In other cases - the Japanese translator of "The Satanic Verses," the Swedish cartoonist Lars Vileks attacked, the French publisher firebombed - these people knew what they were doing and accepted the risk. Ms. Garcia says she had no idea how her performance was to be used and I can understand her blind panic.

     

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      ldne, Oct 19th, 2012 @ 4:17pm

      Re:

      Then maybe she shouldn't have signed the standard release? Also, no matter what she does she won't be able to placate the nuts anyway.

       

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      John Fenderson (profile), Oct 19th, 2012 @ 4:18pm

      Re:

      Whether or not such a fear is reasonable, there is no action YouTube could take now that will lessen the risk. In addition to that, such a risk in no way impacts YouTube's legal responsibilities in this matter.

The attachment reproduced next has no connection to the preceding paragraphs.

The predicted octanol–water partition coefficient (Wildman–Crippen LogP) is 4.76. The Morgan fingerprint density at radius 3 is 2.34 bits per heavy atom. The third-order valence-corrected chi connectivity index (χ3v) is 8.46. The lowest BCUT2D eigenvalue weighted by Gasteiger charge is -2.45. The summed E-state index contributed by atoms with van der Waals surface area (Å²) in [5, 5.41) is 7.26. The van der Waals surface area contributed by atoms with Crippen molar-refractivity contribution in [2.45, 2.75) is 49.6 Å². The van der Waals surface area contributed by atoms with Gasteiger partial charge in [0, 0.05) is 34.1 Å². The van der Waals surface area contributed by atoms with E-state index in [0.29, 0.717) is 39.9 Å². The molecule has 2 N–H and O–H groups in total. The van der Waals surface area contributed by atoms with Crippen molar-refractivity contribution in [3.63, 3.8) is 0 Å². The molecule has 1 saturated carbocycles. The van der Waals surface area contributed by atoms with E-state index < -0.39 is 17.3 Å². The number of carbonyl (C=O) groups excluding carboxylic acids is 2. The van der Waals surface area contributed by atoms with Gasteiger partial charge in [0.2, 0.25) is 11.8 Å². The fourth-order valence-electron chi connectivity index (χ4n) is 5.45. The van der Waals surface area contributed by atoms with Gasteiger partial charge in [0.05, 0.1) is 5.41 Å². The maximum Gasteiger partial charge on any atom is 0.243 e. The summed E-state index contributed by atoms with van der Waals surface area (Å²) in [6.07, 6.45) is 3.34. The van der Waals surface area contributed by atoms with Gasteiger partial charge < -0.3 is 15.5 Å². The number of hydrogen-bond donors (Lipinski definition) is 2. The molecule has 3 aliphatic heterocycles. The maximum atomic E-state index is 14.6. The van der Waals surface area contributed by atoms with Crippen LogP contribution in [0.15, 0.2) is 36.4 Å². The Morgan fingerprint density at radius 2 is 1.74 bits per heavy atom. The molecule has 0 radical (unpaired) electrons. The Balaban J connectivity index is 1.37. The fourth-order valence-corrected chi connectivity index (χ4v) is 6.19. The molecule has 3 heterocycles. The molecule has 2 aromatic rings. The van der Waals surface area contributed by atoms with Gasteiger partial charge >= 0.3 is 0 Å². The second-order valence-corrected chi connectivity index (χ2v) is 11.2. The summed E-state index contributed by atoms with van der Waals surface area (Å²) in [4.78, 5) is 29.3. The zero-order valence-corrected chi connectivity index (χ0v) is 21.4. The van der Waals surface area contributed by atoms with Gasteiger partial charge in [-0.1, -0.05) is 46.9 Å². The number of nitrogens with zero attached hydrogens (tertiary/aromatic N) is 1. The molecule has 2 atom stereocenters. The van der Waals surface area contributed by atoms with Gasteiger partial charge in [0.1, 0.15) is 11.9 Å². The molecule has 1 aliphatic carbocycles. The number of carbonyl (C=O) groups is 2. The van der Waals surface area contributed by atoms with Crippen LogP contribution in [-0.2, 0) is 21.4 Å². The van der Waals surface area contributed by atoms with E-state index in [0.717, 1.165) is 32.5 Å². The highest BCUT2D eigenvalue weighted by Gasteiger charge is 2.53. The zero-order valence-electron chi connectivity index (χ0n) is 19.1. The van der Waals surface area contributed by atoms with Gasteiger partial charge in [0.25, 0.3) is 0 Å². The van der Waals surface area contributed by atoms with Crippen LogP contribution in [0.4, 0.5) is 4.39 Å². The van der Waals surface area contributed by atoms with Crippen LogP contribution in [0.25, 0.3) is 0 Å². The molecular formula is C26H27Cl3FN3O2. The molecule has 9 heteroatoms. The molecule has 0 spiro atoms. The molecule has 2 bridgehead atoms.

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      G Thompson (profile), Oct 19th, 2012 @ 8:30pm

      Re:

      And what does that fear, whether reasonable or not - and I'd posit it would be unreasonable at instance of the release - have to do with her current claims of copyright infringement to something she has absolute no claim in whatsoever and butthurtness?

      If she wants to claim for fear or unconscionable actions on behalf of the film director/owner/whatever then do so but this is just an exercise in publicity at the minimum and personally I think she needs to be SPLAP'ed and hard!

       

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    Anonymous Coward, Oct 19th, 2012 @ 2:58pm

    I submit she justs wants attention.

     

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    Vidiot (profile), Oct 19th, 2012 @ 3:20pm

    Help is available

    If the copyrighted performance angle isn't working for her, she should contact Cracked... they'll tell her how to get it trademarked. Or patented. Or something.

     

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    DCX2, Oct 19th, 2012 @ 3:23pm

    Misrepresentation?

    Sure, it may have been out for months, but did she know? Was she notified by the producer when it was released? I think that unless you can prove she knew about it months ago, this is a weak argument.

    You also have to remember that her lines were dubbed over. As far as she knew, whenever the film would be released, it wasn't going to be some anti-Muslim propaganda.